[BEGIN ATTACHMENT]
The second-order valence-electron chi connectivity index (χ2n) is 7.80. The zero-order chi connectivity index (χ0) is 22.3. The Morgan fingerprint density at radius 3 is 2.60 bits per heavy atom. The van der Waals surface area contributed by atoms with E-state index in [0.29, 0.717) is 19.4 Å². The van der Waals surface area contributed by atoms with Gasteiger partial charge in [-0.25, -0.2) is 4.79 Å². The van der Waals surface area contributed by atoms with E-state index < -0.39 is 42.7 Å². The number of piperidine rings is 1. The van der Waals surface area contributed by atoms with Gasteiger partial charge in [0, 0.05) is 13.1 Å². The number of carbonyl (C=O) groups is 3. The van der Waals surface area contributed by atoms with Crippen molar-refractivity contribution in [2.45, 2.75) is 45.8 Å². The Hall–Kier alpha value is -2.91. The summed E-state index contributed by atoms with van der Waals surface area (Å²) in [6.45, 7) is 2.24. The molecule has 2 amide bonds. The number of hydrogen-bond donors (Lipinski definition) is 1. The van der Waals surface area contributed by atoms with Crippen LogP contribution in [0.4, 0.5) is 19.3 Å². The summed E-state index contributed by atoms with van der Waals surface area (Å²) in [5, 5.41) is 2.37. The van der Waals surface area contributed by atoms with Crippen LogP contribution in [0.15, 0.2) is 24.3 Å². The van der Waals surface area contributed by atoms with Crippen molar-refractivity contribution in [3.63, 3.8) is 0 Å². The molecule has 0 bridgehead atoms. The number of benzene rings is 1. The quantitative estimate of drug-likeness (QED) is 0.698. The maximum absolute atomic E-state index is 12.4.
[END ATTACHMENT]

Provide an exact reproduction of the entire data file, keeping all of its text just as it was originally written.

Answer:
The second-order valence-electron chi connectivity index (χ2n) is 7.80. The zero-order chi connectivity index (χ0) is 22.3. The Morgan fingerprint density at radius 3 is 2.60 bits per heavy atom. The van der Waals surface area contributed by atoms with E-state index in [0.29, 0.717) is 19.4 Å². The van der Waals surface area contributed by atoms with Gasteiger partial charge in [-0.25, -0.2) is 4.79 Å². The van der Waals surface area contributed by atoms with E-state index < -0.39 is 42.7 Å². The number of piperidine rings is 1. The van der Waals surface area contributed by atoms with Gasteiger partial charge in [0, 0.05) is 13.1 Å². The number of carbonyl (C=O) groups is 3. The van der Waals surface area contributed by atoms with Crippen molar-refractivity contribution in [2.45, 2.75) is 45.8 Å². The Hall–Kier alpha value is -2.91. The summed E-state index contributed by atoms with van der Waals surface area (Å²) in [6.45, 7) is 2.24. The molecule has 2 amide bonds. The number of hydrogen-bond donors (Lipinski definition) is 1. The van der Waals surface area contributed by atoms with Crippen LogP contribution in [0.4, 0.5) is 19.3 Å². The summed E-state index contributed by atoms with van der Waals surface area (Å²) in [5, 5.41) is 2.37. The van der Waals surface area contributed by atoms with Crippen LogP contribution in [0.15, 0.2) is 24.3 Å². The van der Waals surface area contributed by atoms with Crippen molar-refractivity contribution in [3.63, 3.8) is 0 Å². The molecule has 0 bridgehead atoms. The number of benzene rings is 1. The quantitative estimate of drug-likeness (QED) is 0.698. The maximum absolute atomic E-state index is 12.4.